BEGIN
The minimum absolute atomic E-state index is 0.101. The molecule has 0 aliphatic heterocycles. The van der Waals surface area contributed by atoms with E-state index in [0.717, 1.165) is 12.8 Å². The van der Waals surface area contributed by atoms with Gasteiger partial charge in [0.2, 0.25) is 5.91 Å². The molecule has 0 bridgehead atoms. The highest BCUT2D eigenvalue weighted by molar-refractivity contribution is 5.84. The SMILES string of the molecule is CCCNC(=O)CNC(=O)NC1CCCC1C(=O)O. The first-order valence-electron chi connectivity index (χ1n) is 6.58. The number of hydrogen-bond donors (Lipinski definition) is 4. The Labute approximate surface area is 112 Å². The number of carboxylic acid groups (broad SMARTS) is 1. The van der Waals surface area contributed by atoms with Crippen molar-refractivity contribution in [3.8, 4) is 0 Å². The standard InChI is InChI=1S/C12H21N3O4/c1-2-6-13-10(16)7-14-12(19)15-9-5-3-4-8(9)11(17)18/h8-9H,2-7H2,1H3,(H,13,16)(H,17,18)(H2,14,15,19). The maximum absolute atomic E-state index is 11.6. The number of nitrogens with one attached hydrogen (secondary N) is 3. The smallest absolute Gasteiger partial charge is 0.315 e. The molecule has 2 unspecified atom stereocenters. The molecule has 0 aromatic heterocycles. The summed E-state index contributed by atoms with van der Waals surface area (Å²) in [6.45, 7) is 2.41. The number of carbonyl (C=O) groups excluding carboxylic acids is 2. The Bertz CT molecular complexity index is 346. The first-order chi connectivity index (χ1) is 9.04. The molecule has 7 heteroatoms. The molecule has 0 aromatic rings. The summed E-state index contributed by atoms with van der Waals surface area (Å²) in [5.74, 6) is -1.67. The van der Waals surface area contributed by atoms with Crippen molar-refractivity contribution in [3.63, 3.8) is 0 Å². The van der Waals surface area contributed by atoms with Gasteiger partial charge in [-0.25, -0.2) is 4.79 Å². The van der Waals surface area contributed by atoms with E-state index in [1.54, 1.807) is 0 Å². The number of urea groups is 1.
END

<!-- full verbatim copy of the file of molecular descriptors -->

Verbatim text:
The minimum absolute atomic E-state index is 0.101. The molecule has 0 aliphatic heterocycles. The van der Waals surface area contributed by atoms with E-state index in [0.717, 1.165) is 12.8 Å². The van der Waals surface area contributed by atoms with Gasteiger partial charge in [0.2, 0.25) is 5.91 Å². The molecule has 0 bridgehead atoms. The highest BCUT2D eigenvalue weighted by molar-refractivity contribution is 5.84. The SMILES string of the molecule is CCCNC(=O)CNC(=O)NC1CCCC1C(=O)O. The first-order valence-electron chi connectivity index (χ1n) is 6.58. The number of hydrogen-bond donors (Lipinski definition) is 4. The Labute approximate surface area is 112 Å². The number of carboxylic acid groups (broad SMARTS) is 1. The van der Waals surface area contributed by atoms with Crippen molar-refractivity contribution in [3.8, 4) is 0 Å². The standard InChI is InChI=1S/C12H21N3O4/c1-2-6-13-10(16)7-14-12(19)15-9-5-3-4-8(9)11(17)18/h8-9H,2-7H2,1H3,(H,13,16)(H,17,18)(H2,14,15,19). The maximum absolute atomic E-state index is 11.6. The number of nitrogens with one attached hydrogen (secondary N) is 3. The smallest absolute Gasteiger partial charge is 0.315 e. The molecule has 2 unspecified atom stereocenters. The molecule has 0 aromatic heterocycles. The summed E-state index contributed by atoms with van der Waals surface area (Å²) in [6.45, 7) is 2.41. The number of carbonyl (C=O) groups excluding carboxylic acids is 2. The Bertz CT molecular complexity index is 346. The first-order chi connectivity index (χ1) is 9.04. The molecule has 7 heteroatoms. The molecule has 0 aromatic rings. The summed E-state index contributed by atoms with van der Waals surface area (Å²) in [5.74, 6) is -1.67. The van der Waals surface area contributed by atoms with Crippen molar-refractivity contribution in [3.63, 3.8) is 0 Å². The van der Waals surface area contributed by atoms with Gasteiger partial charge in [-0.25, -0.2) is 4.79 Å². The van der Waals surface area contributed by atoms with E-state index in [1.54, 1.807) is 0 Å². The number of urea groups is 1.